Age hits us all differently. For a guy who has always considered himself to be older than his age and is more about the net benefits of being older than younger, the idea that I need to do daily maintenance, hasn’t really changed my attitude about ageing.

If anything, it has reminded me that, this is the nature of life. The more you age, the more disciplined you should be and you can more efficiently map out your days. You should be living life smarter, planning ahead instead of panicking and procrastinating in your younger years.

It’s why I suppose I’m thankful that I took a hard look at myself and decided that I needed to change my lifestyle.

It’s about looking good in the future as well as the present. Working on yourself never really ends … it just becomes more about maintaining healthy habits and mindset.

Lately, I’ve noticed how careful I am to avoid the pitfalls of others. I’ve become more and more aware of not repeating the same mistakes that others make and desperately trying to remember the lessons I’ve learnt the hard way.

From ego-checking, scrutinising myself mid-conversation and working on my vocabulary and body language, I’m always searching for the best ways to express myself and how I come off to different people.

A stranger may find me funny, whilst another might think I’m loud and annoying. I’m more alert to what mood is being expressed on my face and I try to train myself to instantly switch expression, in order to hide away how I might be feeling and unpack them later, when its appropriate.

If it sounds disingenuous, it definitely is, but I think a big part of being an adult, is being professional in all aspects of your life.

Learning to take your ego out of the equation, identify situations for what they really are, not how they make you feel and putting aside anxiety and personal quibbles to solve a problem, is a crucial part of being an functioning human being.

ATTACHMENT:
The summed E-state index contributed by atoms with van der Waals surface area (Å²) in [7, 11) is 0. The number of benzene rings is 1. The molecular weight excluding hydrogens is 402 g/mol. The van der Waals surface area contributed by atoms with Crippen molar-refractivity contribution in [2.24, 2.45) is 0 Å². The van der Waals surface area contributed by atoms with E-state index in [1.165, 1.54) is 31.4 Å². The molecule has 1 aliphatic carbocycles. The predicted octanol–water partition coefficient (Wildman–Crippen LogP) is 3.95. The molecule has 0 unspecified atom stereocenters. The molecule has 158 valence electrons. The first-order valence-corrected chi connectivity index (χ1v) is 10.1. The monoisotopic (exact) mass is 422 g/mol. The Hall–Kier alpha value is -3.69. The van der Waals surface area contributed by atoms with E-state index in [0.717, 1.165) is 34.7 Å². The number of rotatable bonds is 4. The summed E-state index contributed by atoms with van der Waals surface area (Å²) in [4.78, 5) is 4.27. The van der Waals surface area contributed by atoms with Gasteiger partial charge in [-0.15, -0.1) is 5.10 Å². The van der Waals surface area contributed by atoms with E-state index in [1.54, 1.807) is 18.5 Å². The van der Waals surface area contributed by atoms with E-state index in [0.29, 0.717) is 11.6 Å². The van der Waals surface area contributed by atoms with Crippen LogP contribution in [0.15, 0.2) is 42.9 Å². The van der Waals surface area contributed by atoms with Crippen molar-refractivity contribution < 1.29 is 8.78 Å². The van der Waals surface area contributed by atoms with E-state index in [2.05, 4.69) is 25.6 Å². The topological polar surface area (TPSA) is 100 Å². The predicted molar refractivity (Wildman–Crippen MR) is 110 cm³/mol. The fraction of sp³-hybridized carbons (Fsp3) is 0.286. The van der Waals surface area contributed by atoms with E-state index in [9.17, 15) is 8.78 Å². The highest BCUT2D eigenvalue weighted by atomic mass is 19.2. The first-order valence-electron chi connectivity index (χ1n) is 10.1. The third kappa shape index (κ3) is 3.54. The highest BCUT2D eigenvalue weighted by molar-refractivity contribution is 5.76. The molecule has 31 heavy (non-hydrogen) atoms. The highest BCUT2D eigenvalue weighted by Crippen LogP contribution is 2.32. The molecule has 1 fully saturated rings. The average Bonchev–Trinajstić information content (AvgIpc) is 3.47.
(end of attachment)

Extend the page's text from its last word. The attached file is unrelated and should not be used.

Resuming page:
Of course, to push your feelings down and ignore them is highly inadvisable, and you wouldn’t be reading this blog if I did that often.

It’s sort of why this whole journal exist. I’ve seen the benefits of being open with yourself and know how compelling a read it can be, if the writer is actually decent at being a wordsmith. My two inspiration for this whole thing, was Anne Frank and Fang from the Maximum Ride series. I loved reading their personal and private thoughts and thought I could harness a similar voyeur thrill here.

The B30 Challenge was my first real attempt at opening up to all my friends and strangers who read this blog. I found myself feeling accountable to some invisible force, that told me that I had to commit to what I set out to do.

This “mythical” pressure was exactly what I needed. I didn’t really need any encouragement or positive affirmation, I just need someone or something to make me get out there and train.

The Challenge also really boosted my confidence and my social awareness. I became more conscious about this concept I call “relationship maintenance” and how as an adult it became harder to work on, because it wasn’t something you’ve ever had to really do before (I’ll dive into this deeper in a future blog post).

I work on my friends now. I’m the one reaching out to plan things, to make sure I don’t take them for granted.

I want to be more successful in everything I do, from shooting, racing, tennis and work.

There’s not a weekend now, where I’m not actively trying to work on some event.

Haircuts are now more regular, as is my fashion updates.

Hell, I even got a skincare routine going.

The Challenge has now become a complete lifestyle change

I’m grateful for it.

I suppose the goal moving forward now, is to always look like I’m in my 30s.

Easier said than done.

But if life was easy, why bother living?

After all, you’re never too old to die young.

~ Damocles.

The Factory (Urbex)

The Factory. Photo courtesy of Alb.

Like most anal retentive operators, I have a strict routine when it comes to my Urbex gear.

I am typically overdressed for the occasion.

5.11 Tactical pants, Under Armour Combat Boots, Arcteryx grey henley, a wolf grey Pentagon Artaxes jacket, my trusted Arcteyrx beanie, and a oni themed neck gaiter.